• X processor Pro
  • Integrated 5-axis image stabilization (IBIS)
  • Vibration-free closure
  • Professional video features (including Cinema 4K)
  • Large electronic viewfinder with 3.69 million pixels
  • Folding and swiveling 7.6 cm (3 inch) 1.04 million touch screen LCD pixels
  • 25 cm (1.8 inch) shoulder display
  • Particularly robust housing
  • Splashproof and dustproof
  • Cold-resistant to minus 10 degrees
  • Improved AF algorithm
  • Dual memory card slot
  • Wi-Fi function
  • Film simulation modes (including ETERNA)
  • Creative filter effects


Taken from our first impressions

The ergonomics of the new Fujifilm X-H1 are unlike that of any X-Series camera before it. Taking design cues from both the X-T2 and the GFX-50S, the X-H1 almost feels like a merger of the two bodies. The grip and LCD top plate are very ‘GFX-esq’ while the remaining portion of the body is very much inspired by what Fujifilm did with the X-T2, though improved upon in various ways.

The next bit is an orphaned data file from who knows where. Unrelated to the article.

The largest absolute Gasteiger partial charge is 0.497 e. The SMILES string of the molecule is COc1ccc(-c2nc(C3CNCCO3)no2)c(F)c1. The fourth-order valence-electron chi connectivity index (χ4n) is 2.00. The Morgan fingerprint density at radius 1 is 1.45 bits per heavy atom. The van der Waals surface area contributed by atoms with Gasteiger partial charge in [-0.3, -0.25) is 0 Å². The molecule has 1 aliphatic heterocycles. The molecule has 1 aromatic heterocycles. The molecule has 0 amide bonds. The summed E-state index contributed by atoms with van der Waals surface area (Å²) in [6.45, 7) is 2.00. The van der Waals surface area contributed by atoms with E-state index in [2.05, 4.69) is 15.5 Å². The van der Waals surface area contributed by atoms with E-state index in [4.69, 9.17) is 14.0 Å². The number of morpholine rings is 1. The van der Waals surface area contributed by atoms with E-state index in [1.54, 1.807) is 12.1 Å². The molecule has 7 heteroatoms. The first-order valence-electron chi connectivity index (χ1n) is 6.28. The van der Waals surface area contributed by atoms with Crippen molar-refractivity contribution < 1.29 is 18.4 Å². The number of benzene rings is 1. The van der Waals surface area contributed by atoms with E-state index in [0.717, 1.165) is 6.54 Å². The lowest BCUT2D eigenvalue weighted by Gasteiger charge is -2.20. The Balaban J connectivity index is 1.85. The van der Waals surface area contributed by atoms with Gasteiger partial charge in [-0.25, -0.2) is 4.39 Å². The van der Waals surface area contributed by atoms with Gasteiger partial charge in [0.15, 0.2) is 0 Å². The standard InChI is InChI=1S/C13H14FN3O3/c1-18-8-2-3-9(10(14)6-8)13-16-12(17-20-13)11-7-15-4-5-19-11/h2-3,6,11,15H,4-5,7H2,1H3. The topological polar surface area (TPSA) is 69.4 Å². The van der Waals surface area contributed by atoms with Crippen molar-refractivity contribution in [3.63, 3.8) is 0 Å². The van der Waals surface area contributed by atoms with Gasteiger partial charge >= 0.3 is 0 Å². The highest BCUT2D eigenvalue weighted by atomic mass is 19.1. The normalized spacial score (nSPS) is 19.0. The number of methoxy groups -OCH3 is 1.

On the top of the camera you have two main dials; one for the ISO and one for the Shutter Speed controls. Both of these main dials also feature a secondary lower dial; one to control the drive mode, and the other to control the metering mode. As well, as noted above, there is now an LCD on the top plate which displays your current camera settings. It is also customizable, allowing you to show the information important to you.

Around to the back of the X-H1 you will find a layout very reminiscent, though different in a couple ways, to the X-T2. It has that same touchscreen design as the X-T2 and the GFX-50s. This is a great feature to have and is very welcome in the X-H1. One of the changes that Fujifilm made on the rear of the X-H1 to improve usability over the X-T2 was to move the ‘Q’ button from just below the AF Joystick to the outer edge of the thumb hump.

Overall, the X-H1 felt really good in my hands, and is the first X-Series camera announced since the X-Pro2 that had me loving how it felt in my hands right off the bat.

Build Quality

Let’s start with the good: I found the Fujifilm X-H1 to be pretty damned tough. I took it out in the rain and a snowfall at one point. The camera and the 16mm f1.4 R WR stood up to the snow and rain with no problems at all. For that it should be totally given awards. But the thing is that every single weather sealed Fujifilm body that I’ve used had been able to do the same thing with the right lens. I’ve taken the Fujifilm X Pro 2 and various weather sealed lenses out into storms with no qualms. They simply just work and they’re fantastic.